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NCQA Releases Its Social Determinants of Health Resource Guide

 At NCQA, we believe that delivering high-quality care requires collaboration across diverse areas of health care. We also recognize the importance of addressing social determinants of health (SDOH) as part of improving care delivery, health outcomes and health equity. Toward that end, with sponsorship from Janssen Scientific Affairs, NCQA created the Social Determinants of Health Resource Guide to help health plans and clinically integrated networks (CIN) develop strategies and initiatives to address SDOH.  

The SDOH Resource Guide centers around SDOH strategy and is organized into six sections: Assessment Design, SDOH Data, Data Sharing, Integration and Quality, Collaboration with Community-Based Organizations, Measurement and Evaluation and Quality Improvement. It features 21 in-the-field examples highlighting real-world interventions that health plans and CINs are implementing to address social needs for their commercial populations. The guide also contains information on how NCQA programs address SDOH.  

About SDOH 

The World Health Organization defines SDOH as “the conditions in which people live, work, and play - they are the forces and institutions shaping the conditions of daily life, including political systems, public policies and social norms.”[1] This involves factors such as socioeconomic status, education, employment, environment, social supports and income—just to name a few. SDOH can be protective and improve health or they can be adverse and undermine it.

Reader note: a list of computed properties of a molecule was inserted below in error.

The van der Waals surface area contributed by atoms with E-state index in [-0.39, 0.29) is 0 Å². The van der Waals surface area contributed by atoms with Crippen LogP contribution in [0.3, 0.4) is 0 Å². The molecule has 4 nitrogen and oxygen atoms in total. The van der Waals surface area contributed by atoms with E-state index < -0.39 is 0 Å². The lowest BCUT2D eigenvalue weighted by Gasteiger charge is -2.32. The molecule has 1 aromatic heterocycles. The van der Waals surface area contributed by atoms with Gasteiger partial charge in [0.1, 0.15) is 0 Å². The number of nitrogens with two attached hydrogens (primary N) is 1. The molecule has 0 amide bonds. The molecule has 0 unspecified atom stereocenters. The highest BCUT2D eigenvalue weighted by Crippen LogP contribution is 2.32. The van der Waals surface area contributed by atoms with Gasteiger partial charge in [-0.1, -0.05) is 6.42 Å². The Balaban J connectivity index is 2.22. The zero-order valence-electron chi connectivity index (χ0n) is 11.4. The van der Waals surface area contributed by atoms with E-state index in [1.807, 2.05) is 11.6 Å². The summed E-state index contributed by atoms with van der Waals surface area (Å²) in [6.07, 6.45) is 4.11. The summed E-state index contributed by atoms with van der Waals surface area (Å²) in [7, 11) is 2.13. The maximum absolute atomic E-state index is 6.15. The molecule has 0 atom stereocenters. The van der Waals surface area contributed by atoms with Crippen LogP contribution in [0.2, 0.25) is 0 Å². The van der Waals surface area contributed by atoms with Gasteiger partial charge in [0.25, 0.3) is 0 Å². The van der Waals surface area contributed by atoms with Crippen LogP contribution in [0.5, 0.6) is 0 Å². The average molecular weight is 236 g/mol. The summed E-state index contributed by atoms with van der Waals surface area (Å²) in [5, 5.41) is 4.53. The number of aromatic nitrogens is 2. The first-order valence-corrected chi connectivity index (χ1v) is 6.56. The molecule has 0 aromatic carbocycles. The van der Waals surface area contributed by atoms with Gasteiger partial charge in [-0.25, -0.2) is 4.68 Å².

Health care systems were once considered the main driver of health outcomes, but now we know that SDOH play an even greater role. Recent attention to improving health equity has focused on mitigating the negative impact on health from unfair distribution of SDOH such as unsafe housing, employment instability and food insecurity.  

The Healthy People 2030 initiative includes an example of how poverty affects health outcomes. In 2018, 11.8% of persons were living below the poverty threshold. Those living in poverty are less likely to have stable housing, and access to healthy food and healthcare, and are also more likely to die from preventable diseases.[2] 

Using the SDOH Resource Guide  

Although the literature contains many examples of addressing SDOH for Medicaid and Medicare populations, less has been published about commercially insured populations. The SDOH Resource Guide highlights activities that health plans and CINs have implemented to address SDOH, and can inform other organizations about potential strategies to help them address SDOH in their own populations.

Strategies and interventions in the guide focus on commercial populations, but the lessons it contains can apply across populations to improve health outcomes and health equity. 

Incorporating Data and Measurement into SDOH Strategies 

The Data Sharing, Integration and Quality section of the Resource Guide explores how data sharing and integration can help organizations develop a comprehensive understanding of an individual’s medical and social needs. Health Information Exchanges and Community Information Exchanges are highlighted as strategies used by health plans and CINs to share information, improve data interoperability, and collaborate with organizations to better care.  

Measurement and Evaluation addresses approaches to measure SDOH program outcomes and assess program impact. Measure stratification and risk adjustment are two techniques emphasized in the Resource Guide, which supports equitable measurement and enhances performance reporting. 

Share Your Thoughts in the Community Forum:  
  • From your perspective, why is SDOH important to address? 
  • What is your organization doing to address SDOH? What are some lessons learned you can share with other organizations?  
  • How has your organization used data and measurement in implementing SDOH strategies?